Anti-PS Antibodies Enhances PD-L1 Immune Checkpoint Blockade in Triple-Negative Breast Cancer

October 27, 2016

Peregrine Pharmaceuticals has announced preliminary findings from preclinical research showing that antiphosphatidylserine (PS) antibodies “similar to bavituximab” improves anti-PD-L1 immune checkpoint blockade’s antitumor activity in a mouse model of triple-negative breast cancer.

Peregrine Pharmaceuticals has announced preliminary findings from preclinical research showing that antiphosphatidylserine (PS) antibodies “similar to bavituximab” improves anti-PD-L1 immune checkpoint blockade’s antitumor activity in a mouse model of triple-negative breast cancer (TNBC).

Duke University Medical Center researchers presented (Poster Session B36) the findings at the American Association for Cancer Research (AACR)’s Tumor Immunology and Immunotherapy Conference, held October 20-23, 2016, in Boston.

The research team found that PS enhanced anti-PD-L1 therapy’s antitumor activity in the E0771 mouse model of TNBC after chemotherapy, radiotherapy, or photodynamic therapy.

Chemotherapy, radiotherapy, and photodynamic therapy were all associated with subsequently increased PS expression on tumor cells, the researchers noted.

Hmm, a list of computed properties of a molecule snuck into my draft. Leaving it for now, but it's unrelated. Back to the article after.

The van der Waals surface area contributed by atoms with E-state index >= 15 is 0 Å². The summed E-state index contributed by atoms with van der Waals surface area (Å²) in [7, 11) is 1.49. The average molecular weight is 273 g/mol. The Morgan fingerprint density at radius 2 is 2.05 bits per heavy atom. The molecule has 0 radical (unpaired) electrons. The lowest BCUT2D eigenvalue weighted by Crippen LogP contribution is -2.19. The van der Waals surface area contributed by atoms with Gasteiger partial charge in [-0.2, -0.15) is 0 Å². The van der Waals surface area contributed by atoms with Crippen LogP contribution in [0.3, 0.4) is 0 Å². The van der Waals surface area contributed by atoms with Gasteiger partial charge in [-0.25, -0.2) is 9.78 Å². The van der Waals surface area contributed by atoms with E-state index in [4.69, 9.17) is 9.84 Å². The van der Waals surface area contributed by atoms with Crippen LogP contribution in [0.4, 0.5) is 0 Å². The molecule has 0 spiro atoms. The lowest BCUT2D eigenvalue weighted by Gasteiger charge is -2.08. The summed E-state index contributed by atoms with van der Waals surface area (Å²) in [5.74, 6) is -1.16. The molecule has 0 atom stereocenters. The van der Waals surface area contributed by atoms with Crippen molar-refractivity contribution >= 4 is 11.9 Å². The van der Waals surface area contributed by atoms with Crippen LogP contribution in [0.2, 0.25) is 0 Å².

“PS expression is upregulated by chemotherapy, radiotherapy, and photodynamic therapy in vitro,” reported lead study author Kensuke Kaneko, PhD, of Duke University in Durham, NC, and coauthors in the poster session. “A combination therapy blocking PS by PS-targeting mAb and immune checkpoint blockade with anti-PD-L1 mAb appears superior to single-agent therapy.”

Combining anti-PS and anti-PD-L1 therapy, with or without paclitaxel chemotherapy, “led to greater antitumor responses than any of the treatments administered as single agents or duel treatment combinations with paclitaxel,” the company announced.

The study is the latest in a series of such small, proof-of-concept preliminary studies. The company’s preclinical research employs ch1N11, “the preclinical equivalent of bavituximab,” in its animal studies.

Bavituximab (and mch1N11 [a novel mouse chimeric monoclonal antibody that targets PS]), investigational monoclonal antibodies, targets PS and PS-mediated inhibition of immune cell recognition of tumor cells; it is believed to weaken tumor-environment immunosuppression and thereby enhance tumor infiltration by lymphocytes. It also appears to decrease expression of tumor-promoting cytokines, which are elevated following anti-PD-1 monotherapy.

“Our future plan is to investigate the effect of local irradiation or photodynamic therapy combined with PS-targeting mAb and anti-PD-L1 Ab,” the coauthors reported.

Preliminary preclinical work has also shown that PS is associated with enhanced PD-1 and CTLA-4 blockade antitumor activity in mouse models of melanoma.

The National Comprehensive Cancer Network (NCCN) has recently announced grants for clinical study of bavituximab combination immunotherapy regimens against glioblastoma, head and neck cancer, and liver carcinoma, Peregrine announced.